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Switch to Forum Live View On the Nature of Evil
3 years ago  ::  Aug 01, 2011 - 8:17AM #1
Lin
Posts: 13
I don't know how it is in the rest of the world, but here the recent happenings in Norway has dominated the media. If you do not know what I'm talking about, shortly: some days ago a bomb first exploded in Oslo, the capital of Norway. Then, on an island, not far from Oslo, there was a youth camp. A man, dressed as a policeman, came to the island and opened fire on the kids. All in all, over 90 people was killed. Most of them teenagers. The shooter was found to be behind both the shootings and the bomb. 

There has been discussion regarding the mental state of the shooter. He was found "sane" even though his lawyer was trying to claim "temporary insanity". Specialist say "he is not insane, he is evil". This has lead me to wonder, What is Evil? In my mind, for a "specialist" to use a word like "Evil" isn't very professional. The nature of Evil, and the definition of Evil, always depends on where you are coming from. 

Take one Mr. Adolf Hitler, for example. Many people think of him like on eof the most Evil men throughout history. It has even been suggested that he is the Antichrist. But imagine, if he was alive and you could go up to him ans ask "Why did you do it?" I don't think it very likely that he's answer "Well, I just sold my soul to Satan and now I have to go around doing all these Evil deeds." No, more likely he would say something like "I did it for the good of mankind". He probably believed in what he was doing, and that it was Good, not Evil. 

The same thing is probably true about almost every "evil" person there is. This Norweigan Shooter is said to be evil. But did he think of himself as evil? No, I don't think so. It has in fact been said that he was a Christian extremist. He did what he did, because he thought it Good. He was on a mission from God or something. He did this because he thought it right.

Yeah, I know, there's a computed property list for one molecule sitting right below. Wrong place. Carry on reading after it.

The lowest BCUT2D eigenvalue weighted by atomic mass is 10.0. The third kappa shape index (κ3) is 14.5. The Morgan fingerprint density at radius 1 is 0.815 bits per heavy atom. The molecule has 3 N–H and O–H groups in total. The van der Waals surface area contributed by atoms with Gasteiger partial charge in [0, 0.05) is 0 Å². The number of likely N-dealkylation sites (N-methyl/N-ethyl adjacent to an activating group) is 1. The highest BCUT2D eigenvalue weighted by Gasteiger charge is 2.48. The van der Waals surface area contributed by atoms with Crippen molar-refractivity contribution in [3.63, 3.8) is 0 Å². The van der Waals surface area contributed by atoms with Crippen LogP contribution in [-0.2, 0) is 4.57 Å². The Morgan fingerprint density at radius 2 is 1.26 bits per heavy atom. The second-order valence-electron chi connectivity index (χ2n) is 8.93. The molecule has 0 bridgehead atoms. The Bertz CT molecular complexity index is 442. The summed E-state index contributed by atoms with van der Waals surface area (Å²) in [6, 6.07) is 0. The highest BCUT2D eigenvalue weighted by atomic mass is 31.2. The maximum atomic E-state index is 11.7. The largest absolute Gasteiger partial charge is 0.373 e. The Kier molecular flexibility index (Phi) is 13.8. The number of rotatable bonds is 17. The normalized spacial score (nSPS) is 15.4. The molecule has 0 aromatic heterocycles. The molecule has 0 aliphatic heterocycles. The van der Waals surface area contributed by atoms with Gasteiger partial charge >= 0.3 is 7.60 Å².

So, what is Evil? Who has the RIGHT to say who is Evil and who is not? 

Is it a majorityquestion? If most people is of the opinion that someone is Evil, then that person is? If you think like that, then Jesus was an Evil man. At least, that was what the majority seemed to think back then. And if the majority decides... Well, then it is simple. 

But things are not simple. They seldom are. 

Jesus was a man who didn't conform to the rules of his time. But times change, and now he is a major figure in one of the worlds biggest religions. 

Hitler, on the other hand. He certainly haven't become a saint! But when he first started to get public, many of the leaderss around the world thought of him as a Good Man. He was liked, and many believed in him. It was only later that people fpund out about the monstrosities he'd done and ordered to be done. 

Then there are all the people in prisons all over the world. Are they Evil? Some claim to be innocent. Some have done so hidious crimes that it is hard to even consider them human. 

And then there are a whole lot of people, not in prison, who do crimes against mankind and against animals and against pretty much everyone. Some of these people are in leading positions in different countries. 

The shooter in Norway is said to be sane, but evil. And a sociopath. I wonder, if he is a sociopath, isn't that a mental illness? Now, before I go any further, I'm not trying to say what he did was right. He commited a horrible crime in my opinion. What I'm trying to discuss here is the claim that he is Evil. 

I've read a book, I don't remember the name, some years ago. It told about murders being done. One of the witnesses was a young woman. She was seen as an innocent and fragile thing, who had had to witness cruel murders. As the story continued, it became clear, that the young woman was the viscious killer. She showed no remorse, no feelings of any kind. She just did what she did, because of some reason clear only to her. It suited her, it got her something she wanterd. In the end of the book, she was discribed as without a soul, as a picture of pure evil. 

Is that the definition of Evil? The lack of a soul? Can one be without a soul? Is having a soul the same as having a consiousness? Do these people do things because they are evil? Do they think of themselves as evil? 

I would more think that being Evil would have to be a choice. Evil has an agenda. Evil people do Evil things because they choose to do so, want to do so. 

Someone who has no consciousness, has no feelings, do not do things because they are evil. They just don't care, one way or another. 

People who do horrible crimes, usually think of themselves as doing mankind a favor. They think they are chosen to do Good, to rid the world of evil or something.